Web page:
Ultra-wideband (Uwb) communications is seen by many as an enabling technology for many short-range applications. Low signal-to-noise transmissions enable it to avoid interference with co-located wireless signals. Specifically, UWB signals must have low spectral densities just above the thermal noise floor. To achieve this goal, the UWB transmitter power is restricted to low levels and spread over wide bandwidths. UWB signals also have redundancy built into them, for interference immunity to strong narrowband signals as well as impressive multipath capabilities. Tektronix delves into these details and explains their impact on performance and test in the 17-page application note, "Ultra- Wideband Technology and Test Solutions."

Several different approaches exist for generating UWB signals. Three of the more popular methods for modulating this signal include: Time Hop UWB (TH-UWB), Direct Sequence UWB (DS-UWB), and Multi-Band Orthogonal Frequency Division Multiplexing UWB (MBOFDM). The WiMedia Alliance (www.wimedia.org) has chosen an MB-OFDM signal as its high-speed multimedia UWB data-link standard. That signal comprises an OFDM modulation with 128 carriers using either quadrature phase shift keying (QPSK) or dual-carrier modulation (DCM) on each carrier. With this format, at least eight data rates can range up to 480 Mb/s.

To generate and analyze ultra-broadband test signals for UWB, a direct digital synthesizer (DDS) or high-performance arbitrary waveform generator is required. In addition, verybroadband digital phosphor oscilloscopes are needed to support the UWB signal's bandwidth requirements. Most typical laboratory signal generators can only generate a few tens or hundreds of megahertz of bandwidth, which falls far short of the 1.5 GHz of bandwidth needed for most UWB signals. UWB pulses also can be distorted by the spectral amplitude and phase variations of both the test signal generator and signal-analysis instruments. Such pulse distortion effects will alter the spectral properties of UWB signals. The limited number of measurement bandwidth options that are available also pose a problemas do the time frequency codes (TFCs) that spread the UWB signal.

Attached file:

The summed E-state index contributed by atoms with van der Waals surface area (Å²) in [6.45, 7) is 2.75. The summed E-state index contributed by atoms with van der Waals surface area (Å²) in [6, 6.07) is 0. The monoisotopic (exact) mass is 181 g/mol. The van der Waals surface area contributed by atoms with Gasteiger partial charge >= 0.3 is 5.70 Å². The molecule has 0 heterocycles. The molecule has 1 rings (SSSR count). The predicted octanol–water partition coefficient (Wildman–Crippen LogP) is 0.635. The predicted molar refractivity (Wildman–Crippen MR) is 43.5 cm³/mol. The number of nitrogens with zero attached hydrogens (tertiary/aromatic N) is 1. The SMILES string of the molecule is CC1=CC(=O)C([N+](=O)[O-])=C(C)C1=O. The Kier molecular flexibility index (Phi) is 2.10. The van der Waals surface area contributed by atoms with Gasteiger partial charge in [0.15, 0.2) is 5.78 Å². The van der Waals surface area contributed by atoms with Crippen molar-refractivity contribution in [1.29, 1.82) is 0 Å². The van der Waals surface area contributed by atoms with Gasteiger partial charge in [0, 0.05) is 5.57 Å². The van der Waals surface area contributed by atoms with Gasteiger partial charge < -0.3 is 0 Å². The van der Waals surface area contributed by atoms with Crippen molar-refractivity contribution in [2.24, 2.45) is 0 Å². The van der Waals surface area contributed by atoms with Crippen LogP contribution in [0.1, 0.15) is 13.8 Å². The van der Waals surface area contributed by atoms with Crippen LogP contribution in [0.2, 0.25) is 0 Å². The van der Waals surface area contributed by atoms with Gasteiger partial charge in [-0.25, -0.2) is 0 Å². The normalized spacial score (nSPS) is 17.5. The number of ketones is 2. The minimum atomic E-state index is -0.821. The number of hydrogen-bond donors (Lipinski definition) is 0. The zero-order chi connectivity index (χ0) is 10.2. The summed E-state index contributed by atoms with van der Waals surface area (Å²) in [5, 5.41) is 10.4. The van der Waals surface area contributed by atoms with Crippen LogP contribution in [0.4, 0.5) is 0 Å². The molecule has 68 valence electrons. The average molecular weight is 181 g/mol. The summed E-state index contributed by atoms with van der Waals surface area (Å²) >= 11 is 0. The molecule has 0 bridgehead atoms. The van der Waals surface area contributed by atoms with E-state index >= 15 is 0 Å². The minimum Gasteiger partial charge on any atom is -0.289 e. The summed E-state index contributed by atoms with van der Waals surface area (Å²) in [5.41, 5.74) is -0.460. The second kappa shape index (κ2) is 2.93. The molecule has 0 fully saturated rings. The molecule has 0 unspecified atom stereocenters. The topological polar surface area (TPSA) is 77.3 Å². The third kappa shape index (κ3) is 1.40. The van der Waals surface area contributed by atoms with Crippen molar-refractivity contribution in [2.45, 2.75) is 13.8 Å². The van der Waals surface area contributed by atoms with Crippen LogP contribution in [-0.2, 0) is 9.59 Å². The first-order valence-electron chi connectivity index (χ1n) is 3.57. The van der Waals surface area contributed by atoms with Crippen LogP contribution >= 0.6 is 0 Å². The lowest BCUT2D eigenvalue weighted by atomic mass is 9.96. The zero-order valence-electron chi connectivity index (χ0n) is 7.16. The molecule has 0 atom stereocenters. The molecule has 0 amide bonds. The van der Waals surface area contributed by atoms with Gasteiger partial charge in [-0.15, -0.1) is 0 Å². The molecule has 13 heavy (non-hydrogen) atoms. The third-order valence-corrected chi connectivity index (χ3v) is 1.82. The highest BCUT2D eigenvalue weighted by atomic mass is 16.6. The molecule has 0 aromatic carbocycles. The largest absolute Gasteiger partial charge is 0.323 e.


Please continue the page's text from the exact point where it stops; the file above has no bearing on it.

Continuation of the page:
The note cautions that it can be problematic to use the UWB's own system software to generate test signals. It may not be functioning properly or be able to add impairments. Rather, engineers should use a known software tool that can reliably synthesize both general-purpose and standards-based signals with or without impairments. The note closes by explaining other major test concerns and ways of resolving them. The note helps define UWB in its various forms and how to test it.

Tektronix, inc., 14200 Sw Karl braun dr., p.o. box 500, beaverton, or 97077; (800) 835-9433, internet: www.tektronix.com.